1. Revenue Generation

All delegates acknowledged the importance of the initiatives of the Lao Government in strengthening domestic revenue generation as the core source of sustainable development financing. This is a clear priority area going forward, alongside that of the introduction of Medium Term Expenditure Frameworks, which would significantly assist development partners in the alignment of development cooperation.

  1. Quality Growth

Efforts to achieve and maintain a higher quality of growth is of fundamental importance and interest to all stakeholders and to the success of the NSEDP. Making growth sufficiently inclusive, and of impact to poverty reduction, is one of the greatest challenges. The 2030 agenda for sustainable development – for which Lao PDR has been a champion – includes the overall objective of ‘leaving no one behind’. Development partners reiterated their support for the Government to achieve higher quality growth, to enable that aspiration a reality.

  1. Investment and trade

Delegates were reminded on a number of occasions that the private sector will make the majority of investment needed for the achievement of the goals of the NSEDP. Improvements to the investment climate and human resource development were agreed to be paramount in order to attract high quality investors to contribute more to social and sustainable development. The ‘one-stop-shop’ concept to make investment processes more transparent and more efficient appeared as a good practical step in the right direction. Human Resource development and establishment of training mechanisms will also play a significant role to strengthen the competitiveness of Lao PDR within the region. Reinvigoration of the Lao Business Forum as a development partner could also have great value in securing a robust mechanism for dialogue, so that mutual development goals can be pursued.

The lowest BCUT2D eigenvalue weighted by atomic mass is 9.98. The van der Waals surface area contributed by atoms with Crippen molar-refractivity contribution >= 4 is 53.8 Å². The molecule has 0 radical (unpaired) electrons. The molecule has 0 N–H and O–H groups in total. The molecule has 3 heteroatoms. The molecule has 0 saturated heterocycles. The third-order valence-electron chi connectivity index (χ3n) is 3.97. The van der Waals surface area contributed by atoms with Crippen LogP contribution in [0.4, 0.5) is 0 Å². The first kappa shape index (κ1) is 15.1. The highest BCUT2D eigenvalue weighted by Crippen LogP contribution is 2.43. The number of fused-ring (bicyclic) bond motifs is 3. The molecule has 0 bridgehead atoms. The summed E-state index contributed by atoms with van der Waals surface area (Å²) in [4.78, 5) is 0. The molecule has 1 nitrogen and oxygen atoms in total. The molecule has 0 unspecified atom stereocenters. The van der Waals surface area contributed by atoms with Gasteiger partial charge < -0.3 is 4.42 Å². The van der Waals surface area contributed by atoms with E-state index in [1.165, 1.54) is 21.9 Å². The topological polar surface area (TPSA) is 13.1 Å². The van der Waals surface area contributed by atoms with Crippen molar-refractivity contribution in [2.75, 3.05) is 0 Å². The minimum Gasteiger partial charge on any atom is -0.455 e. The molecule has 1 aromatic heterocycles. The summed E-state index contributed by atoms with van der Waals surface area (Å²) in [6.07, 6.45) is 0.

III. Substantive content on Governance and service delivery (points 10-12)

  1. Rule of Law State